This statement is remarkably tendentious. Roosevelt’s 1905 speech on race made it clear that he believed in a limited equality of opportunity for both the “forward” (meaning white) and “backward” (meaning Black) “races.” But as the terms indicate, he did not for a minute think the “races” were equal. Historian Theodore Dyer noted in his 1980 book on Roosevelt and race that the president believed in “Anglo-Saxon racial superiority to American Indians and American blacks.”
Now, it is enough for someone to have an alternative point of view for there to be deadlock. Note that we are not discussing Fox News here but a sophisticated and widely-recognized group of art world luminaries and other professionals. But critiques of “race” or colonialism were not the priority of the majority who declared their
paramount values [to be] art, public space, and civic discourse
Paramount for whom? To what end?
Let’s look at the Memorial itself. In the two splendid photos by An Rong Xu above, it’s clear that the animals on the wall–we are, after all, at the Museum of Natural History–have no visible connection to the Memorial. The strikingly disproportionate scale of the figures discredits any idea that these figures are equal or unified. That’s even before the racialized stereotyping of the Indigenous and African figures are considered. And note the absurdly over-muscular and newly hirsute body of the Emperor-President as well. The contrast is unmistakeable and intentional.
The Commission’s claim that sculptor James Earle Fraser meant for the figures to represent the continents of Africa and America is advanced only in a Metropolitan Museum catalog entry to another sculpture without reference or documentary support. It is unconvincing. While there are well-known precedents for the Four Continents, like Jean-Baptiste Carpeaux’s 1872 group sculpture, The Four Parts of the World Holding the Celestial Sphere, I know of no precedent for a two continent sculpture before 1939.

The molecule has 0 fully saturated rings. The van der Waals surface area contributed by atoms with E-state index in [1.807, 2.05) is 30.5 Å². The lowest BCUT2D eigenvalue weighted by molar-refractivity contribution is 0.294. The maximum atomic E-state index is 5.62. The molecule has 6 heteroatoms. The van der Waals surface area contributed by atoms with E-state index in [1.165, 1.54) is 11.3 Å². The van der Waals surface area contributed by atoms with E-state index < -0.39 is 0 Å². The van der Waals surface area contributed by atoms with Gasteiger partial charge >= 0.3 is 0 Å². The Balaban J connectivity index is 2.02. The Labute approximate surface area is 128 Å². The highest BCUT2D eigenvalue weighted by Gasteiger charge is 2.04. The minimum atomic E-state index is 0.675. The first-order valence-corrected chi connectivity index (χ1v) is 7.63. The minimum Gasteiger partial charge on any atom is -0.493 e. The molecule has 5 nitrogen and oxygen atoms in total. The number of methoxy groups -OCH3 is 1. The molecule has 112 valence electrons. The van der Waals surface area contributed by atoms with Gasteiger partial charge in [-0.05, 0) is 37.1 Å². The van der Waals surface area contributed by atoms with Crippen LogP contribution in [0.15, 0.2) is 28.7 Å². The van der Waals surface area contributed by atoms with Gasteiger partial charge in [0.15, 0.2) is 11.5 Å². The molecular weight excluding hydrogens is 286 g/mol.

On the other hand, New York City knew well Daniel Chester French’s famed sculptures of the four Continents on the Custom House downtown (1903-07). His America was a group in which an allegorical female figure actively dominates Indigenous figures: by that analogy, Roosevelt would be America and the two figures his dominated subjects. And that surely is the right way to see the sculpture. The group depicts Roosevelt dominating an African and American Indian as representatives not of continents but “races.”
This analysis suggests why the Commission is so reluctant to act: if Roosevelt must fall, what is the case for French? Perhaps it’s a better sculpture in formal terms. But does it make sense that this vision of America trampling Quetzlcoatl underfoot is outside the New York Museum of the American Indian? And if so to whom?
3. Eugenics and Immigration
Why did the AMNH want a statue of Roosevelt at all? Because Roosevelt epitomized the eugenic, imperial racism the Museum wanted to promote. The Report suggests:
Approximately half of the Commission: believe that additional historical research is necessary before recommendations can be offered.
Direct information linking Roosevelt, the AMNH, the Memorial and eugenics is, in fact, widely available: here is a summary.
The AMNH was a bastion of eugenics under the long directorship (1908-33) of Henry Fairfield Osborn. In 1916, Osborn wrote the preface to Madison Grant’s The Passing of the Great Race (later much admired by Hitler):
Race implies heredity, and heredity implies all the moral, social, and intellectual characteristics and traits which are the springs of politics and government. Conservation of that race, which has given us the true spirit of Americanism, is not a matter either of racial pride or of racial prejudice; it is a matter of love of country
Environmental conservation was not, then, the “good” side of the AMNH in contrast to its “bad” racism: they were part and parcel of the same race politics. Roosevelt supported eugenic principles, saying in 1914